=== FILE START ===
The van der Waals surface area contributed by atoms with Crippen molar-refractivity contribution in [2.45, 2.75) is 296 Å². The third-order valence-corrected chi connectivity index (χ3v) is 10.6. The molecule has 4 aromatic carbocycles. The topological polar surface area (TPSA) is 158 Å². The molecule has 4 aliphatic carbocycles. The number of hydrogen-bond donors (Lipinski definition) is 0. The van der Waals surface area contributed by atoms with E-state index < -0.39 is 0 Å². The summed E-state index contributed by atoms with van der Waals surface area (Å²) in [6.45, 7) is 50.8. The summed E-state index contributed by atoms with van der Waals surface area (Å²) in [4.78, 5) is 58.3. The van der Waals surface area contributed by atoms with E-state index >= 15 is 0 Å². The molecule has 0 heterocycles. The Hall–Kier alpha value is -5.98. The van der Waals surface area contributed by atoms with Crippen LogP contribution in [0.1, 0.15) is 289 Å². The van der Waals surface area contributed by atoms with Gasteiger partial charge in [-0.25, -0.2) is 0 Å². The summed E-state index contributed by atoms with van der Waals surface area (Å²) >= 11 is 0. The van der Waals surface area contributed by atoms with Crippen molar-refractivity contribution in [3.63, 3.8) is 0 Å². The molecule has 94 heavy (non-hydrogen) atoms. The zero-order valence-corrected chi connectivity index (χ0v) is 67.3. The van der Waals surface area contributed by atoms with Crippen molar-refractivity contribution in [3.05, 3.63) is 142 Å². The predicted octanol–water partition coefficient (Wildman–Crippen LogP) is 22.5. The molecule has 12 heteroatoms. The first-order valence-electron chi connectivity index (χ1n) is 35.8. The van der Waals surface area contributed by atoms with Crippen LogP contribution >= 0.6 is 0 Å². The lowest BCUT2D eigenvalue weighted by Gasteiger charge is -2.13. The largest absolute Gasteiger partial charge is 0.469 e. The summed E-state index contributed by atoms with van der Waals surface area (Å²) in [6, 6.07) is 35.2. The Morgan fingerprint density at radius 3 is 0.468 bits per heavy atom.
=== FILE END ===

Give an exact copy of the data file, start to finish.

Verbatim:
The van der Waals surface area contributed by atoms with Crippen molar-refractivity contribution in [2.45, 2.75) is 296 Å². The third-order valence-corrected chi connectivity index (χ3v) is 10.6. The molecule has 4 aromatic carbocycles. The topological polar surface area (TPSA) is 158 Å². The molecule has 4 aliphatic carbocycles. The number of hydrogen-bond donors (Lipinski definition) is 0. The van der Waals surface area contributed by atoms with E-state index < -0.39 is 0 Å². The summed E-state index contributed by atoms with van der Waals surface area (Å²) in [6.45, 7) is 50.8. The summed E-state index contributed by atoms with van der Waals surface area (Å²) in [4.78, 5) is 58.3. The van der Waals surface area contributed by atoms with E-state index >= 15 is 0 Å². The molecule has 0 heterocycles. The Hall–Kier alpha value is -5.98. The van der Waals surface area contributed by atoms with Crippen LogP contribution in [0.1, 0.15) is 289 Å². The van der Waals surface area contributed by atoms with Gasteiger partial charge in [-0.25, -0.2) is 0 Å². The summed E-state index contributed by atoms with van der Waals surface area (Å²) >= 11 is 0. The van der Waals surface area contributed by atoms with Crippen molar-refractivity contribution in [3.63, 3.8) is 0 Å². The molecule has 94 heavy (non-hydrogen) atoms. The zero-order valence-corrected chi connectivity index (χ0v) is 67.3. The van der Waals surface area contributed by atoms with Crippen molar-refractivity contribution in [3.05, 3.63) is 142 Å². The predicted octanol–water partition coefficient (Wildman–Crippen LogP) is 22.5. The molecule has 12 heteroatoms. The first-order valence-electron chi connectivity index (χ1n) is 35.8. The van der Waals surface area contributed by atoms with Crippen LogP contribution >= 0.6 is 0 Å². The lowest BCUT2D eigenvalue weighted by Gasteiger charge is -2.13. The largest absolute Gasteiger partial charge is 0.469 e. The summed E-state index contributed by atoms with van der Waals surface area (Å²) in [6, 6.07) is 35.2. The Morgan fingerprint density at radius 3 is 0.468 bits per heavy atom.